Chapter 13

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A dragon!  A Red Dragon!  Not some panty-waist Wyvern or a baby black,
but what seemed to be, from all indications, a REAL LIVE ADULT RED
DRAGON!  And that stupid Cavalier wanted us to go in and kill the

Dania: "Are you out of your fucking mind?"

Rourk: "Your insinuations are insulting to one of my stature.  One
     need only think of the glory that could be won from the defeat of
     such a beast to realize our only course of action."

Dania: "YOUR only course of action!  Hell, I'M not going in there!"

Razuli: "Arlor, are you sure it saw you?"

Arlor: "Did my best not to let it.  Might have."

Kortul: "Came here for reputation.  Get it, or die.  Plan?"

Rourk: "Exactly, barbarian.  You have a keen grasp of the obvious and
     proven facts.  Dragons as large as this sleep hard, and are
     easily surprised in their lairs."

Razuli: "Oh, my!  Are you suggesting that we actually SNEAK UP ON IT?
     Not give it a fair, fighting chance?"

Rourk: "I propose only the time-honored strategy.  One so uneducated
     as yourself would naturally see this in the incorrect manner.  As
     I realize your obvious limitations, you can be forgiven, for

Razuli: "Rourk, you've come to your senses.  Sooner or later, I knew
     you'd realize that I'm always right.  It just took time, that's
     all.  The thickest *ahem!* helmets are always the hardest."

Dania: "You are all forgetting something.  *WE CAN'T DO IT.*"

Razuli: "Think of all the treasure it will have."

Dania: "Well...  we can't do it.  It'll slaughter us."

Navero: "If it isn't killed, what will it do?"

Rourk: "That is plain and obvious.  Orcs are naturally slovenly, and
     would not have constructed the barrier and maintained the poison
     unless it had some means of getting across the lava pit."

Dania: "Like, maybe, swimming the backstroke.  How much money do Reds
     usually have, anyway?"

Razuli: "Enough to keep us happy for, oh, say, several years?"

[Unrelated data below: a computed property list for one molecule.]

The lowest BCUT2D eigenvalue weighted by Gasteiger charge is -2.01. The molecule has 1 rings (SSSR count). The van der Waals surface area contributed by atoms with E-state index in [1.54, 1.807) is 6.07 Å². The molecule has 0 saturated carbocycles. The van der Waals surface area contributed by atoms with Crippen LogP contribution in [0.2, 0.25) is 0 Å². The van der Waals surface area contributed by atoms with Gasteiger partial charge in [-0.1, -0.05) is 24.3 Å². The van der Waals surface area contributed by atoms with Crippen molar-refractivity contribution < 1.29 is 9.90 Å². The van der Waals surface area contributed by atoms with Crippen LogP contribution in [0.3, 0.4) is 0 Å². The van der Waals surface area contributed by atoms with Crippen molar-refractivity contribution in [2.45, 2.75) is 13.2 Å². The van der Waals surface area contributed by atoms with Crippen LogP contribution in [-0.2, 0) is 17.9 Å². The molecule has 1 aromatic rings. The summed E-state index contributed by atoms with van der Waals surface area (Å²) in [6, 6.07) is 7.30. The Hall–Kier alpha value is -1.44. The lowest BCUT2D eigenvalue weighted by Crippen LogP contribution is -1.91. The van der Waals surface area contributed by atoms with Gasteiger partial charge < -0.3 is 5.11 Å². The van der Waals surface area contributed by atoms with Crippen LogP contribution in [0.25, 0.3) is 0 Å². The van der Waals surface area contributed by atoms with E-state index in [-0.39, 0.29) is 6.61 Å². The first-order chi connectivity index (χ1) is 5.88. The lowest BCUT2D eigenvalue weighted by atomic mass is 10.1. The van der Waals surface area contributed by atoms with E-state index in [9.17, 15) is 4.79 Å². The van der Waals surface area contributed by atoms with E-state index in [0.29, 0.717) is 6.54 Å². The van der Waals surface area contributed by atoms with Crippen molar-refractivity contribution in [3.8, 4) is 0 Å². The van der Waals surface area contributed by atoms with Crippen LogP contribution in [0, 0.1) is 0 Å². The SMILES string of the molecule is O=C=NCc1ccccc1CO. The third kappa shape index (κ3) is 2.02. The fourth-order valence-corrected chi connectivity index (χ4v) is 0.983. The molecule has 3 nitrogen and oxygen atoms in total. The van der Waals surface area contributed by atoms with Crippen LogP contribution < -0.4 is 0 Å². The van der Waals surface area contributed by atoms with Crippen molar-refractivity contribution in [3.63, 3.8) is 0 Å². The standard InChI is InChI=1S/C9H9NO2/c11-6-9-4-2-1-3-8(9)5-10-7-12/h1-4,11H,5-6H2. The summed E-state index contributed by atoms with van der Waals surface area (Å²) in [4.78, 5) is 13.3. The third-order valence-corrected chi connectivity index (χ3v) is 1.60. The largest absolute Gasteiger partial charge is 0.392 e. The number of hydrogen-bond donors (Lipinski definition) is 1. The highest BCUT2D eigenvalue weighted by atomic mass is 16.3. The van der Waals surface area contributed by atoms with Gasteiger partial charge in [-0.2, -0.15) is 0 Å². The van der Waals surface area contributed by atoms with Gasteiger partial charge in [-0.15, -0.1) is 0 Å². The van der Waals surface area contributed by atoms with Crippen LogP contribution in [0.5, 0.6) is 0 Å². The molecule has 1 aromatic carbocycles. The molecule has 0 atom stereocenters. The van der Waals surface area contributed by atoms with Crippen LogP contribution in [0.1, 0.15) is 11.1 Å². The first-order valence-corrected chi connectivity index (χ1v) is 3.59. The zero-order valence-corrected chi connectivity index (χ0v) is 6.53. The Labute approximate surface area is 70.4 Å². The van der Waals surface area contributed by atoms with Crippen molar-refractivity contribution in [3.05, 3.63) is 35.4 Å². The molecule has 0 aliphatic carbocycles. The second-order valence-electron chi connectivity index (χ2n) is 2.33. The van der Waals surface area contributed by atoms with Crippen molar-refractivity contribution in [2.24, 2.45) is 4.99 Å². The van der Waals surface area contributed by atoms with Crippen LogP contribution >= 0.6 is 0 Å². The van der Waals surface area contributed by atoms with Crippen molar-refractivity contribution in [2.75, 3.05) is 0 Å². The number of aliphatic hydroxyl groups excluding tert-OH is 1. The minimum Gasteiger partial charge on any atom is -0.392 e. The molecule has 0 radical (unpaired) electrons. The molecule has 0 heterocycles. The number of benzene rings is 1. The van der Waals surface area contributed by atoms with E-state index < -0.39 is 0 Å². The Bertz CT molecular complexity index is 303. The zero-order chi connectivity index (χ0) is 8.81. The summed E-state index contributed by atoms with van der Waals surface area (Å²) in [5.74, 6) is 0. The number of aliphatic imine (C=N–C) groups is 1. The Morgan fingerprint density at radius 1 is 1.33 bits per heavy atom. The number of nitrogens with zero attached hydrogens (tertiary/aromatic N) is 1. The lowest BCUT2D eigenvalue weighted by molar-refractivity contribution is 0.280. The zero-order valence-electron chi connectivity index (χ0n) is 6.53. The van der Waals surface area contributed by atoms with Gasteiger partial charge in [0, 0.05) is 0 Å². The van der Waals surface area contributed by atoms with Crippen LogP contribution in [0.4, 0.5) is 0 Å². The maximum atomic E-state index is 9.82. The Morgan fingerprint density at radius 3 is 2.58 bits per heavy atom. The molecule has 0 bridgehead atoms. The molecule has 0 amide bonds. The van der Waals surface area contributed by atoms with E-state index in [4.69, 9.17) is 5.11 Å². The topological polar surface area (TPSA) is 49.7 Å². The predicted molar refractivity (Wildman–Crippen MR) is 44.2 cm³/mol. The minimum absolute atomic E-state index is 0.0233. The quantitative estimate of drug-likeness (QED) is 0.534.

Dania: "I could buy a castle.  A small one, wouldn't have to be
Navero: "Red Dragons are greedy and evil, aren't they?"

Kortul: "The worst."

Navero: "It would probably come out and ravage the countryside, and do
     a lot of harm, unless someone is there to maintain the barrier
     and keep the dragon from destroying it and escaping."

Rourk: "I have no desire to remain as permanent guard, and the
     citizens of the town are obviously too cowardly to do so
     themselves.  There is only one thing to do, and that is to kill

Razuli: "Right!  For morality's sake!"

     We returned to town, and borrowed the money we would need at the
moneychangers.  The sum was not great, although the 'changer charged
some hefty interest. Then, we all got training to go up a level; the
time we spent would hopefully give the dragon a chance to go back to
sleep, assuming it did not see Arlor.  So now, the party is:

          Navero, male human cleric, 3rd level
          Dania, female 1/2-elf MU, 3rd level
          Rourk Ravensbane, male drow cavalier, 3rd level
          Kortul, male human fighter, 2nd level
          Razuli, male human fighter, 2nd level
          Arlor, male dwarf thief, 2nd level

     (Fortunately, this is 1st edition AD&D, before the dragons became
Dragons, i.e. got nasty.  We wouldn't even CONSIDER doing this now.
Not with a party like this.  The 2nd edition has improved some

     We trained hard.  Practiced all our skills.  Insisted that Rourk